As the new Flixwise podcast has just been released, I’d like to draw your attention to spoken rather than written words about Slow Cinema this time. I have had the opportunity to speak to three wonderful people about Slow Cinema, my slow interests, and my work.
The latest one is the new Flixwise podcast in which I had the chance to talk about Wang Bing’s West of the Tracks, reviewed on this blog not so long ago. This is from the podcast website:
“Martin is joined by film distributor and slow cinema guru Nadin Mai to discuss Wang Bing’s Tie Xi Qu: West of The Tracks, an over nine-hour long look at a collapsing industrial district in China. They look at how best to watch it, how it fits into Wang Bing’s body of work, whether it can even be classified as a documentary, and how it connects the present to the past. They switch rails to discuss the appeal of Slow Cinema. and then move on to look at the challenges and virtues of film distribution (where Martin admits to buying bootleg dvds).”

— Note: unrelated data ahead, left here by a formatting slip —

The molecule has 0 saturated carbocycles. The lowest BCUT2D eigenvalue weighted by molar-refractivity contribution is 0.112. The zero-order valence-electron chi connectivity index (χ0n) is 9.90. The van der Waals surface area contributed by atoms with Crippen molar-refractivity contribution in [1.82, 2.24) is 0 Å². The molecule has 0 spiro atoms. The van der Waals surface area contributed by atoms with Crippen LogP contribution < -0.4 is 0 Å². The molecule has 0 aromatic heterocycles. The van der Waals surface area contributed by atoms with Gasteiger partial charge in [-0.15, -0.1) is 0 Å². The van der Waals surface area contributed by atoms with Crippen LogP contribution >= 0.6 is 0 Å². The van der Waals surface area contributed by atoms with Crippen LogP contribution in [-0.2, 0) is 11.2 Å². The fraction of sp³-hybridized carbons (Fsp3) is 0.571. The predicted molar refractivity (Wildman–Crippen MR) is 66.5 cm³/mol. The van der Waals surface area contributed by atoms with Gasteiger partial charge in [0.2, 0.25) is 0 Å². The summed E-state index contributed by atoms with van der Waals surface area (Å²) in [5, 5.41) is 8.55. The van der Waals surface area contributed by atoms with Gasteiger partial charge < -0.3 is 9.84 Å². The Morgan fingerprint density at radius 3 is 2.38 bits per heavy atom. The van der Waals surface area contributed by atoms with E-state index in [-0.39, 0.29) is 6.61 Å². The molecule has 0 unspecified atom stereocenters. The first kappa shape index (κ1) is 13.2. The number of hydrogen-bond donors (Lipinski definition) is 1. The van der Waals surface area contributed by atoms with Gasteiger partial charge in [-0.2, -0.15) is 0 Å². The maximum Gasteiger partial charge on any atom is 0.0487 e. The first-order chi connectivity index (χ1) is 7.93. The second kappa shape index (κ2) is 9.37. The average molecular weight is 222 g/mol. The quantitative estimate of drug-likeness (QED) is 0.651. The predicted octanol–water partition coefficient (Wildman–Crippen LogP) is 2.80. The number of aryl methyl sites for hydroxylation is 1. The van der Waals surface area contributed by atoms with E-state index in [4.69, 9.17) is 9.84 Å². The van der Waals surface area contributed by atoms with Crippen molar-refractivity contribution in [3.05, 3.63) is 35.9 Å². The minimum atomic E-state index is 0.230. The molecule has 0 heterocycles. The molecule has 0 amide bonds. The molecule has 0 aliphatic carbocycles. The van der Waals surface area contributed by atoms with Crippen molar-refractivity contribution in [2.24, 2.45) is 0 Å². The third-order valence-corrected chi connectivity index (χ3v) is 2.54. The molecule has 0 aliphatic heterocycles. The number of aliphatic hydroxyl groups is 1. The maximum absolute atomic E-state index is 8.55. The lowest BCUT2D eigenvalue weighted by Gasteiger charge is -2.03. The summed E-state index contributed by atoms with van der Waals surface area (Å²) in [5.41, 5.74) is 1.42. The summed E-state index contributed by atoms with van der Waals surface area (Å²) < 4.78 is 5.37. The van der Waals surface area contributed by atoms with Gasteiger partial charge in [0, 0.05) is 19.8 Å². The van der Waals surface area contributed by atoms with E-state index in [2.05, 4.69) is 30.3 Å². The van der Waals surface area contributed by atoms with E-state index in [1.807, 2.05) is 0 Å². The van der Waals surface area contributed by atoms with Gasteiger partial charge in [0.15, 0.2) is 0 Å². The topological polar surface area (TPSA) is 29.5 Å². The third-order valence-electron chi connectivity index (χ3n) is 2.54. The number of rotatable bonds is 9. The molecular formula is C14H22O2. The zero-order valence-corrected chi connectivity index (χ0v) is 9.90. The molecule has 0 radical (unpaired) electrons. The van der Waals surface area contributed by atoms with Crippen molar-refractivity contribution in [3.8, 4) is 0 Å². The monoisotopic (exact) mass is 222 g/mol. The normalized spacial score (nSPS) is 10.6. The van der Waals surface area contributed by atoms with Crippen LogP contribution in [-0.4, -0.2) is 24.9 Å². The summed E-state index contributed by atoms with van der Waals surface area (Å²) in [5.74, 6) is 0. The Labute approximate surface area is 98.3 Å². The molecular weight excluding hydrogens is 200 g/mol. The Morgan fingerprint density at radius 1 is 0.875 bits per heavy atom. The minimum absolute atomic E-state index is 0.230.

You can listen to the full episode here.
Then there is the Indie Beat podcast in which I speak to Chris Bell about my passion for Slow Cinema.
“This episode’s guest is Nadin Mai, a student-turned-distributor for Slow Cinema. Years ago she started a blog titled The Art of Slow Cinema, which was initially used for her doctoral thesis on Lav Diaz. The website grew, evolving into essays for other films of the same ilk, and her focus switched to spotlight films that had little love outside of the festival circuit (if that).”
You can listen to the full podcast here.
And then there is my chat with fellow slow TV guru Tim Prevett about my work. This comes via RedShift Radio. Check out our chat here.
This gives you about three hours of slow talk, which you can listen to whenever and wherever you want. I have become less static, more mobile. Take me with you on your way to work, or into the kitchen when you need to cook (as long as it’s something nice!) 🙂